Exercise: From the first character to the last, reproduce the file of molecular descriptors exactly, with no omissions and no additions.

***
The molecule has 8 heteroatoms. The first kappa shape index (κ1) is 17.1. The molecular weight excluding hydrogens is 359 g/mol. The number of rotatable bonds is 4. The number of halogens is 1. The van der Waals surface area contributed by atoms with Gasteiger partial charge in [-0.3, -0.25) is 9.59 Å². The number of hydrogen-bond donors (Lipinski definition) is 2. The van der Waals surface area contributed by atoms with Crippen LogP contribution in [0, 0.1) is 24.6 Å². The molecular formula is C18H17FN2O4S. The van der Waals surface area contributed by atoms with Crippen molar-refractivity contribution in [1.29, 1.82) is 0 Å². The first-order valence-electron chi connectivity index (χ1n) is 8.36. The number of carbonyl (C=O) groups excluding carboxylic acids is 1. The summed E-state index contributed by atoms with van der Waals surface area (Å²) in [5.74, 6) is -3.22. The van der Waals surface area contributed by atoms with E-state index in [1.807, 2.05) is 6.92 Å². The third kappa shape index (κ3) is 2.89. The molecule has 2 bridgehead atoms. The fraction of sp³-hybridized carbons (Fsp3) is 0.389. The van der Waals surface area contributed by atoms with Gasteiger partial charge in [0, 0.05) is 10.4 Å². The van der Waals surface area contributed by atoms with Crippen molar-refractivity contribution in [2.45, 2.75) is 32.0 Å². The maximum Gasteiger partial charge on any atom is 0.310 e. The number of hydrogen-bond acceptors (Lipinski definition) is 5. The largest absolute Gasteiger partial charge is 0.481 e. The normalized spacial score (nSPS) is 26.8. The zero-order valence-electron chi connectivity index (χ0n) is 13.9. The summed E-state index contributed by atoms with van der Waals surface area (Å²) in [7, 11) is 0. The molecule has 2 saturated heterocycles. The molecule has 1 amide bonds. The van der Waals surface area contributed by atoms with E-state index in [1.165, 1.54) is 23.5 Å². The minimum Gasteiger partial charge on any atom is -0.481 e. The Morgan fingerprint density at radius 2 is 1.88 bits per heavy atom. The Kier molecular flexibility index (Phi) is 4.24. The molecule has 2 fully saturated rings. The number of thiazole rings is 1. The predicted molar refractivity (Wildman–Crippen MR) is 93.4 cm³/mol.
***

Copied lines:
The molecule has 8 heteroatoms. The first kappa shape index (κ1) is 17.1. The molecular weight excluding hydrogens is 359 g/mol. The number of rotatable bonds is 4. The number of halogens is 1. The van der Waals surface area contributed by atoms with Gasteiger partial charge in [-0.3, -0.25) is 9.59 Å². The number of hydrogen-bond donors (Lipinski definition) is 2. The van der Waals surface area contributed by atoms with Crippen LogP contribution in [0, 0.1) is 24.6 Å². The molecular formula is C18H17FN2O4S. The van der Waals surface area contributed by atoms with Crippen molar-refractivity contribution in [1.29, 1.82) is 0 Å². The first-order valence-electron chi connectivity index (χ1n) is 8.36. The number of carbonyl (C=O) groups excluding carboxylic acids is 1. The summed E-state index contributed by atoms with van der Waals surface area (Å²) in [5.74, 6) is -3.22. The van der Waals surface area contributed by atoms with E-state index in [1.807, 2.05) is 6.92 Å². The third kappa shape index (κ3) is 2.89. The molecule has 2 bridgehead atoms. The fraction of sp³-hybridized carbons (Fsp3) is 0.389. The van der Waals surface area contributed by atoms with Gasteiger partial charge in [0, 0.05) is 10.4 Å². The van der Waals surface area contributed by atoms with Crippen molar-refractivity contribution in [2.45, 2.75) is 32.0 Å². The maximum Gasteiger partial charge on any atom is 0.310 e. The number of hydrogen-bond acceptors (Lipinski definition) is 5. The largest absolute Gasteiger partial charge is 0.481 e. The normalized spacial score (nSPS) is 26.8. The zero-order valence-electron chi connectivity index (χ0n) is 13.9. The summed E-state index contributed by atoms with van der Waals surface area (Å²) in [7, 11) is 0. The molecule has 2 saturated heterocycles. The molecule has 1 amide bonds. The van der Waals surface area contributed by atoms with E-state index in [1.165, 1.54) is 23.5 Å². The minimum Gasteiger partial charge on any atom is -0.481 e. The Morgan fingerprint density at radius 2 is 1.88 bits per heavy atom. The Kier molecular flexibility index (Phi) is 4.24. The molecule has 2 fully saturated rings. The number of thiazole rings is 1. The predicted molar refractivity (Wildman–Crippen MR) is 93.4 cm³/mol.